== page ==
The addition of denosumab to conventional synthetic disease-modifying antirheumatic drugs (csDMARDs) may inhibit the progression of bone erosion and improve bone microarchitecture in patients with rheumatoid arthritis (RA), according to study findings published in Arthritis Research & Therapy.
Researchers in Japan conducted an open-label randomized parallel-group study among patients with RA to explore the difference in bone erosion inhibition between csDMARD therapy plus denosumab vs csDMARD therapy alone.
Patients who were randomly assigned to csDMARD plus denosumab group received 60 mg of subcutaneous injections every 6 months for 12 months, and those in the csDMARD only group continued their treatment for 12 months.
Researchers measured bone microarchitecture and other bone-related parameters, such as depth, volume, and width of bone erosion, using high-resolution peripheral quantitative computed tomography (HR-pQCT), at baseline and at 6 and 12 months after initiating therapy. The researchers also compared treatment-related adverse events between the 2 groups.
The primary endpoint was the change in depth of bone erosion in the second and third metacarpal heads after 6 months of therapy, as measured by HR-pQCT.
After 6 months of therapy, patients in the csDMARD plus denosumab vs csDMARD only group demonstrated reduced changes in the depth of bone erosion in the second and third metacarpal heads (-0.57 mm vs -0.22 mm; difference in change between groups, -0.35 mm; P =.2716). Width and volume of bone erosion changed by -0.20 mm (P =.4953) and -4.41 mm3 (P =.4379), respectively.
Between baseline and 12 months, bone erosion changes in depth, width, and volume differed between the 2 groups by -0.35 mm (P =.2251), -0.24 mm (P =.4364), and -3.07 mm3 (P =.5979), respectively.
The addition of denosumab to csDMARD therapy inhibited bone biomarkers in patients with RA, resulting in significant improvements to the bone microarchitecture. The researchers noted that denosumab did not effectively suppress matrix metalloproteinase-3, an enzyme that contributes to cartilage destruction, which may indicate that denosumab selectively suppressed bone destruction instead of cartilage destruction in RA.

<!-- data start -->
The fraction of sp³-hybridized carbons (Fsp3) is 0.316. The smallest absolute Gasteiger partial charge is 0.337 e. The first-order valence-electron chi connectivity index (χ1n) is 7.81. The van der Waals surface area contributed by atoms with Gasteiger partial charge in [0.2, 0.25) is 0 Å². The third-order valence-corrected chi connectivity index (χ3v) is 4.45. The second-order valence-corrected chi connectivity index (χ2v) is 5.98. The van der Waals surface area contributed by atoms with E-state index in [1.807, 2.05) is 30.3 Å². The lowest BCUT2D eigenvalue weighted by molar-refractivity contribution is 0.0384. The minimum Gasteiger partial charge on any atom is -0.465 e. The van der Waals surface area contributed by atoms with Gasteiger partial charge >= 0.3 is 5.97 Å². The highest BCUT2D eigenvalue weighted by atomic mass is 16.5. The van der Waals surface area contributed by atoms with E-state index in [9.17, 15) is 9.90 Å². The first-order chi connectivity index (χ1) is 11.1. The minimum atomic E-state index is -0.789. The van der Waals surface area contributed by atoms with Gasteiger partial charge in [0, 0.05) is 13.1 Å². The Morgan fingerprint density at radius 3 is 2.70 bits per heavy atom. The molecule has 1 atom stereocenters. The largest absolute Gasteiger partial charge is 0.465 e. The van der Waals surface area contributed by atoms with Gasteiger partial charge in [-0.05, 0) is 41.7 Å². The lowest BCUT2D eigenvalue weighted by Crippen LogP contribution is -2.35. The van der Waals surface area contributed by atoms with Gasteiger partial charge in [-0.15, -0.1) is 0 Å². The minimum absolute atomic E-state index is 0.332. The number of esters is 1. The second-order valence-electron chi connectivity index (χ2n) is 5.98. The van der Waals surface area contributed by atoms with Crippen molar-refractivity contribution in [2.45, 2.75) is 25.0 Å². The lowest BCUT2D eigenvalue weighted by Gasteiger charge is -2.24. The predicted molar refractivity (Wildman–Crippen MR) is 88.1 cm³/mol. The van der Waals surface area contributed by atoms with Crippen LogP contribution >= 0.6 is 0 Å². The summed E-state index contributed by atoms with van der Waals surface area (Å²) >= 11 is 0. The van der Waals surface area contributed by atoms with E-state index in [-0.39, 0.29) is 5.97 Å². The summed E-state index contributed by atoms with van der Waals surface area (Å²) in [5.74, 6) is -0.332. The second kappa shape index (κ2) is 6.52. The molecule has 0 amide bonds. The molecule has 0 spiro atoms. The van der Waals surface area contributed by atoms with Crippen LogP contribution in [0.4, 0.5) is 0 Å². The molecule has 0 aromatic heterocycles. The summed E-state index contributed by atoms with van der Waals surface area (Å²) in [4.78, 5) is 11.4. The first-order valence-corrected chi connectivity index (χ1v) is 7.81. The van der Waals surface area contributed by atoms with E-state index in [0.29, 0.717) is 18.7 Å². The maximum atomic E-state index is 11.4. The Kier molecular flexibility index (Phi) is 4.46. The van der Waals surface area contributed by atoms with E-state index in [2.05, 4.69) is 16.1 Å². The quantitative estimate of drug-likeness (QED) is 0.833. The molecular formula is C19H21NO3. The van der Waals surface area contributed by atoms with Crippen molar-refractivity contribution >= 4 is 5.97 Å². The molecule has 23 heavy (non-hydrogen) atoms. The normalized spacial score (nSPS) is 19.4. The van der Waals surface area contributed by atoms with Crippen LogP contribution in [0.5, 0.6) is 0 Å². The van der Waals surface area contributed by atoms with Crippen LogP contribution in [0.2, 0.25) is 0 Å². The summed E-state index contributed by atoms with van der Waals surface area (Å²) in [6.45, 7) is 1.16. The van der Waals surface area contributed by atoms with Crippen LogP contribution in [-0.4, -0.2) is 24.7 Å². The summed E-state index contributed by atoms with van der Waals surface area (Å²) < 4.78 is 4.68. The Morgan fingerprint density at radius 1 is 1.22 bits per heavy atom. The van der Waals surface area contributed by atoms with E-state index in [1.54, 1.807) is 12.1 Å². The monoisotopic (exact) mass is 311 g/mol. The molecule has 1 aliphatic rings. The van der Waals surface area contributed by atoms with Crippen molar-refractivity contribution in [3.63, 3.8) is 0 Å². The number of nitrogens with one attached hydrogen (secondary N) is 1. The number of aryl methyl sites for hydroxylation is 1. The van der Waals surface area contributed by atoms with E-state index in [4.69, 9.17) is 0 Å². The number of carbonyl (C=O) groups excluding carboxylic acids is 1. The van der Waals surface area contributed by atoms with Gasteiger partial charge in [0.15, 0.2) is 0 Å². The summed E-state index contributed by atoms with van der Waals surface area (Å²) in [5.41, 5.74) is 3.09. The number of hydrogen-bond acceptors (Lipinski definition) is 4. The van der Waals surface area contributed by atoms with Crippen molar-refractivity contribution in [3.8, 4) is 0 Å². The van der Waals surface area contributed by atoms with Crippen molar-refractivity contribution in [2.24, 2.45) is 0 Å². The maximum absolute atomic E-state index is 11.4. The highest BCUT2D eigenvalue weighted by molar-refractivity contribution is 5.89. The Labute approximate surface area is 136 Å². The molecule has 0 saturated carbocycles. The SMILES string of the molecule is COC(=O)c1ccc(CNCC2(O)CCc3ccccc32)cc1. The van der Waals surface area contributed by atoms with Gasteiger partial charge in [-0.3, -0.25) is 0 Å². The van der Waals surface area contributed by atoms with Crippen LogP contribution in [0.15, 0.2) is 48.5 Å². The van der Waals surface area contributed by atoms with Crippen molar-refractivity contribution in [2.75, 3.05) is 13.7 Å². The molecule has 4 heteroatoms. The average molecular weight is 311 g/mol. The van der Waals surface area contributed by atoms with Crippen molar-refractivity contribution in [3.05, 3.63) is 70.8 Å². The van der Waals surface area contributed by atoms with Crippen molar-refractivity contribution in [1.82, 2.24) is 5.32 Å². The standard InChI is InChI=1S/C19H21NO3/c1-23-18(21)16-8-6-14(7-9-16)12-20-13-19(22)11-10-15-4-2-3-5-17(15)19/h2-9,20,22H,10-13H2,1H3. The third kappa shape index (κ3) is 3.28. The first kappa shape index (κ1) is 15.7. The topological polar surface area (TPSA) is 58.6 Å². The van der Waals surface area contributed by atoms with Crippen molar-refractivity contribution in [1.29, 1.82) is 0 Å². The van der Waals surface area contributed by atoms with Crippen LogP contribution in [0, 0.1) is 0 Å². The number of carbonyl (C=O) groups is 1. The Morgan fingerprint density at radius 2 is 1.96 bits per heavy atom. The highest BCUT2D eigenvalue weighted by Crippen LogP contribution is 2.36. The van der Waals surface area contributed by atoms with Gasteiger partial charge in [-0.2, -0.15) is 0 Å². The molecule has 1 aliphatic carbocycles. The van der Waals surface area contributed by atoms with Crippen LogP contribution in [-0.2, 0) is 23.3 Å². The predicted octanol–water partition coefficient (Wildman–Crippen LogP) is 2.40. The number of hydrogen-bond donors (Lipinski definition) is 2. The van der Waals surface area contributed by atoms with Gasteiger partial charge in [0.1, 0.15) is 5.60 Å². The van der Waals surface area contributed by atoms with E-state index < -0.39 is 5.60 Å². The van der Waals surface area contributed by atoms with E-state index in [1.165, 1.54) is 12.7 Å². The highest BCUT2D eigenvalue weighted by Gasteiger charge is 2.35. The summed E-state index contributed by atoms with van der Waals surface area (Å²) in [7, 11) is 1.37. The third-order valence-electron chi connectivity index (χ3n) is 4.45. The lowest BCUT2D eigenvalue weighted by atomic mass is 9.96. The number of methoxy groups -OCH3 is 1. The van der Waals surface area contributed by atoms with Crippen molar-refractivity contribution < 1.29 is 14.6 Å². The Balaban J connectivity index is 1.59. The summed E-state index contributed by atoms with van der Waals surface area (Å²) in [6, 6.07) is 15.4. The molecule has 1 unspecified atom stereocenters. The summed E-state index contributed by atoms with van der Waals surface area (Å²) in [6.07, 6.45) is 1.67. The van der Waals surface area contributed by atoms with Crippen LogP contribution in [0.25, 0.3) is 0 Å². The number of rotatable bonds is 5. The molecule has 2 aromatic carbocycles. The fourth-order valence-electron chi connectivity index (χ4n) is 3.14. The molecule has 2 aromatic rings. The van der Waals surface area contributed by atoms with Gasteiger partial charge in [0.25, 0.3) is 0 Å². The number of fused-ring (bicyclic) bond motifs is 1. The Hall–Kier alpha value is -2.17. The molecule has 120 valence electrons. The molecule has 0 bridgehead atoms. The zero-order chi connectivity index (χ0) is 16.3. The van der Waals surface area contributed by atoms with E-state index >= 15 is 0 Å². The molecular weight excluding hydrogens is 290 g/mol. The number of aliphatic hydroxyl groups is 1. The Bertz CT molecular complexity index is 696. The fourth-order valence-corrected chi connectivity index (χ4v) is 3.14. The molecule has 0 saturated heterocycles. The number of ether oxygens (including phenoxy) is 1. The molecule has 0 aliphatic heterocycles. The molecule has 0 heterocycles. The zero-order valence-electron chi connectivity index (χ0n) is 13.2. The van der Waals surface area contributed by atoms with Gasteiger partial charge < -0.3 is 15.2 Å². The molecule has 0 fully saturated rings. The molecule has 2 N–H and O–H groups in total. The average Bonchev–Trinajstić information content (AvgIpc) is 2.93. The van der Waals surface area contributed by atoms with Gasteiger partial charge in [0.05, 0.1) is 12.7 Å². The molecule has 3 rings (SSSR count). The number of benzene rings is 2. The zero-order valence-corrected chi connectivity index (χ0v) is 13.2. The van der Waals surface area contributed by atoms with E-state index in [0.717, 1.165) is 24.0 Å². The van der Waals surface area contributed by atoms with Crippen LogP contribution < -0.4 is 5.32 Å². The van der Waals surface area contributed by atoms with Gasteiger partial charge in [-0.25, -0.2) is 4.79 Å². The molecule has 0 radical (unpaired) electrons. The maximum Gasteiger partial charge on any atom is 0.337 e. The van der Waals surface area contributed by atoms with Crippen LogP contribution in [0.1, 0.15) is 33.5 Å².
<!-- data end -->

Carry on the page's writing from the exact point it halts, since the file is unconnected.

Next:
Treatment-related adverse events occurred at similar rates in both the csDMARD plus denosumab and the csDMARD only groups (52.2% vs 56.5%). Serious adverse events also occurred at similar rates in both groups (4.3% vs 8.7%).
Study limitations included the relatively short observation period, the heterogeneity of the study population (some of whom already had osteoporosis), lack of smoking history assessment, and the restriction of bone erosions to the second and third metacarpal heads, leading to a much smaller sample size with positive bone erosion at these sites..
“Although the addition of denosumab to conventional treatment did not lead to a statistically significant improvement in bone erosion, numerical improvements in these parameters suggest that the addition of denosumab to csDMARDs may inhibit the progression of bone erosion,” the study authors said. “The results also showed improvements in bone micro-architecture parameters, which suggest the benefit of adding denosumab to conventional treatment for improving bone micro-architecture.”
Disclosures: Several study authors declared affiliations with biotech, pharmaceutical, and/or device companies. Please see original source for full list of disclosures.
This article originally appeared on Rheumatology Advisor
Iwamoto N, Chiba K, Sato S, et al. Inhibition of bone erosion, determined by high-resolution peripheral quantitative computed tomography (HR-pQCT), in rheumatoid arthritis patients receiving a conventional synthetic disease-modifying anti-rheumatic drug (csDMARD) plus denosumab vs csDMARD therapy alone: an open-label, randomized, parallel-group study. Arthritis Res Ther. 2022;24(1):264. doi:10.1186/s13075-022-02957-w